China bans foreign teaching materials in public schools
China has announced a ban on foreign teaching materials like textbooks and classic novels in all public primary and secondary schools — a move experts say is an attempt to tighten ideological control of students across the country.
The guideline, published by the Ministry of Education on Tuesday, stated classrooms must feature teaching materials that “insist on the guiding principles of Marxism and reflect the Chinese style.”
“All primary and secondary school teaching materials must reflect the will of the party and the country,” the notice read, so that students would “bear the great responsibility of the rejuvenation of the Chinese nation.”
Exceptions will only apply to senior high schools that offer joint classes with foreign education institutions.
The education ministry also announced it would tighten its review system for all teaching materials, and those deemed to contain “problems of political direction or value orientation” would not be approved. Materials covering topics with strong ideological principles, such as national sovereignty and religion, will be written and distributed directly to schools.
A spokesman for the National Textbook Committee Office told the state-run People’s Daily that the ban was aimed at consolidating the Communist Party’s influence over the education system.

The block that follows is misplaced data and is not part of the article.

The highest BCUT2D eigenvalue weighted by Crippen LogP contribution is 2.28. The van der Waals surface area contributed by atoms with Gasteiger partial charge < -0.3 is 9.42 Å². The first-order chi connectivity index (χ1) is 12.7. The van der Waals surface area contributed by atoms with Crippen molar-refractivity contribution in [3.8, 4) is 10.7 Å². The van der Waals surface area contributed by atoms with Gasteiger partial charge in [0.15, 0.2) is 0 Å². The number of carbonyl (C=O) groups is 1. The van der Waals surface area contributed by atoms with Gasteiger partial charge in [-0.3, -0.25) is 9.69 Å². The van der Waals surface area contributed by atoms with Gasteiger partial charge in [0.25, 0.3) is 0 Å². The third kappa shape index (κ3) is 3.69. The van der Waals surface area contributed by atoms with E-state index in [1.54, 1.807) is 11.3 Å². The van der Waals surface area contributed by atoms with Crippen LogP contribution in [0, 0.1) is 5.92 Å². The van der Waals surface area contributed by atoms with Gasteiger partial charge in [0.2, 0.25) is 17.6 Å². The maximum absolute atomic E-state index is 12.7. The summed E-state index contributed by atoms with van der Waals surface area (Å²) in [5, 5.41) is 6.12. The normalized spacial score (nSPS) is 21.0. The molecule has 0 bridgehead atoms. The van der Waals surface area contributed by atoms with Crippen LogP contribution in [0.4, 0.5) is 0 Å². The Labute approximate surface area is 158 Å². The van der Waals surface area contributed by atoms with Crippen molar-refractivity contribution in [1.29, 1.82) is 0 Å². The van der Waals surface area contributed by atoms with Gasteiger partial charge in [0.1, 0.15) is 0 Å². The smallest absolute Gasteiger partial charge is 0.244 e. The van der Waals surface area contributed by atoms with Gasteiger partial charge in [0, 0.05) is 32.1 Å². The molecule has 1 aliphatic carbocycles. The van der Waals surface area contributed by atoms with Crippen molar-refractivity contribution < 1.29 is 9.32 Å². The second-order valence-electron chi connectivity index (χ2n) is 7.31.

“Our next step is to systematize the education of Chinese philosophy, and accelerate the construction of teaching materials for the research on Marxist theories,” he added.
China analyst Willy Lam, an adjunct professor at the Chinese University of Hong Kong, told CNN that the ban was the latest example of the party’s “tremendous effort to control the Chinese mind from outside influence.”
“This is part of the country’s thought control apparatus,” he said. “The timing of the new ban has coincided with the open repudiation of Communist Party values by protesters in Hong Kong, and Taiwan President Tsai Ing-wen ahead of the (Taiwanese) presidential election (on January 11).”
The move comes after China updated a code of ethics for journalists in December, calling on them to uphold the authority of the Communist Party. In October, the State Council also issued new morality guidelines for citizens that highlighted President Xi Jinping’s personal role in defending the country’s morals.
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